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Re: Confinement (even with TPMs) and DRM are not mutually exclusive

From: Marcus Brinkmann
Subject: Re: Confinement (even with TPMs) and DRM are not mutually exclusive
Date: Tue, 06 Jun 2006 20:37:48 +0200
User-agent: Wanderlust/2.14.0 (Africa) SEMI/1.14.6 (Maruoka) FLIM/1.14.7 (Sanjō) APEL/10.6 Emacs/21.4 (i486-pc-linux-gnu) MULE/5.0 (SAKAKI)

At Tue, 6 Jun 2006 11:13:55 -0400,
Eric Northup <address@hidden> wrote:
> I have been very concerned to see the discussions leaning towards
> abandoning the security benefits associated with the design patterns
> from KeyKOS and its descendants.

It may be well worth being explicit about the "security benefits" you
refer to.  Some apparent "benefits" may (at least by me) be considered
harmful and a security threat.  Of course, being explicit about it may
very well throw us back into the beginning of the discussion.  OTOH,
leaving out the specifics leaves it up for interpretation, which leads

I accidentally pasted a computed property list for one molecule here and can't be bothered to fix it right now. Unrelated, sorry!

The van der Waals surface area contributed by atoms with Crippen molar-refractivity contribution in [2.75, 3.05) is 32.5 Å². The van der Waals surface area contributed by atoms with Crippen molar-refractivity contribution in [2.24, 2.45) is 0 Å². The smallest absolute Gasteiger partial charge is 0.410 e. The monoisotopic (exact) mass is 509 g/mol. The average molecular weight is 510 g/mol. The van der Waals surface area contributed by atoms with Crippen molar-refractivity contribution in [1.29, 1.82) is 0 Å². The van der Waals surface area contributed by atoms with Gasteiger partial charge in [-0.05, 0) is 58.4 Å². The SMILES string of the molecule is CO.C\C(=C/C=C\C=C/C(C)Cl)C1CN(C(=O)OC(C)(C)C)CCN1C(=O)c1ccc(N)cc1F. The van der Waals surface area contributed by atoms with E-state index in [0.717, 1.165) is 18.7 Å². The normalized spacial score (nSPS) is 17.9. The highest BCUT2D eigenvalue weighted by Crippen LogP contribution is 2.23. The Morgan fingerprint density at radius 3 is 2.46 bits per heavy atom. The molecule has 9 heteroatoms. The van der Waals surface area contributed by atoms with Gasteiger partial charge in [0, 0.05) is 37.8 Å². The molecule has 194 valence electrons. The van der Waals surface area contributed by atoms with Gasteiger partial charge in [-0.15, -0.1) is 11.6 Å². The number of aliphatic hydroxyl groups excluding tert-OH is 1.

to confusion.

> I think there may be a design which supports both goals.

The design you describe basically is: Use Coyotos, but give the user
more options to configure which program has access to which resources.
Well, I would hope that Coyotos already gives users such options.

Presumably, programs will be able to detect what they get from the
user, so they can simply deny service.  A practical consequence is
that the user stops using the options, because they break the programs
that the user is expecting to work.  That's not a way to ensure user
freedom.  It's similar to java, javascript etc in browsers.  It's fine
to switch them off to increase security, but only as long as they are
not used by the sites one wants to visit.  That's not a recipe for
safe browsing, and in a similar fashion your proposal is not a recipe
for user freedom.


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